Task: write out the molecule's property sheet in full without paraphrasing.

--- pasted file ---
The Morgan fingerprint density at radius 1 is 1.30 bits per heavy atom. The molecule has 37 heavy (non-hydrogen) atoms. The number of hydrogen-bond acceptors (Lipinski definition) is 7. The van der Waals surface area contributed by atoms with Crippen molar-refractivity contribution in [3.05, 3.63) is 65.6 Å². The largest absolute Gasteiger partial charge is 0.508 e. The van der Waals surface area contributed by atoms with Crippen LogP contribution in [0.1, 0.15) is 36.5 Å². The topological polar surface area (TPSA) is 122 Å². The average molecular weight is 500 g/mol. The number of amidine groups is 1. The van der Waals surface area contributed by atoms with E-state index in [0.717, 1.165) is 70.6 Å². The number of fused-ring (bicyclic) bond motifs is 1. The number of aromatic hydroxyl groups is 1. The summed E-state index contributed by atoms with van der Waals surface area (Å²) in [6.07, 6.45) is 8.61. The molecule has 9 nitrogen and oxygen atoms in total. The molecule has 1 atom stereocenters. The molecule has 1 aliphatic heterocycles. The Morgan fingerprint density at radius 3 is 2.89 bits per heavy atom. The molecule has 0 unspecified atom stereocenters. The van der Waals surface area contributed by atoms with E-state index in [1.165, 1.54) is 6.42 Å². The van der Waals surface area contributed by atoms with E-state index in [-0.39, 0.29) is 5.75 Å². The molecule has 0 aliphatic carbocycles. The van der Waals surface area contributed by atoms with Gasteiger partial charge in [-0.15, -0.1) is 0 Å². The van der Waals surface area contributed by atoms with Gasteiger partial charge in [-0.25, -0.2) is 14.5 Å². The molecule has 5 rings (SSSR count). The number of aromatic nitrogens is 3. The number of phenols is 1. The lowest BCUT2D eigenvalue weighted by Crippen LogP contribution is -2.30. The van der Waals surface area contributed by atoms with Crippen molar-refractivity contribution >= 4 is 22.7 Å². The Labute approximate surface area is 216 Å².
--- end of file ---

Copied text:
The Morgan fingerprint density at radius 1 is 1.30 bits per heavy atom. The molecule has 37 heavy (non-hydrogen) atoms. The number of hydrogen-bond acceptors (Lipinski definition) is 7. The van der Waals surface area contributed by atoms with Crippen molar-refractivity contribution in [3.05, 3.63) is 65.6 Å². The largest absolute Gasteiger partial charge is 0.508 e. The van der Waals surface area contributed by atoms with Crippen LogP contribution in [0.1, 0.15) is 36.5 Å². The topological polar surface area (TPSA) is 122 Å². The average molecular weight is 500 g/mol. The number of amidine groups is 1. The van der Waals surface area contributed by atoms with E-state index in [0.717, 1.165) is 70.6 Å². The number of fused-ring (bicyclic) bond motifs is 1. The number of aromatic hydroxyl groups is 1. The summed E-state index contributed by atoms with van der Waals surface area (Å²) in [6.07, 6.45) is 8.61. The molecule has 9 nitrogen and oxygen atoms in total. The molecule has 1 atom stereocenters. The molecule has 1 aliphatic heterocycles. The Morgan fingerprint density at radius 3 is 2.89 bits per heavy atom. The molecule has 0 unspecified atom stereocenters. The van der Waals surface area contributed by atoms with E-state index in [1.165, 1.54) is 6.42 Å². The van der Waals surface area contributed by atoms with E-state index in [-0.39, 0.29) is 5.75 Å². The molecule has 0 aliphatic carbocycles. The van der Waals surface area contributed by atoms with Gasteiger partial charge in [-0.15, -0.1) is 0 Å². The van der Waals surface area contributed by atoms with Gasteiger partial charge in [-0.25, -0.2) is 14.5 Å². The molecule has 5 rings (SSSR count). The number of aromatic nitrogens is 3. The number of phenols is 1. The lowest BCUT2D eigenvalue weighted by Crippen LogP contribution is -2.30. The van der Waals surface area contributed by atoms with Crippen molar-refractivity contribution >= 4 is 22.7 Å². The Labute approximate surface area is 216 Å².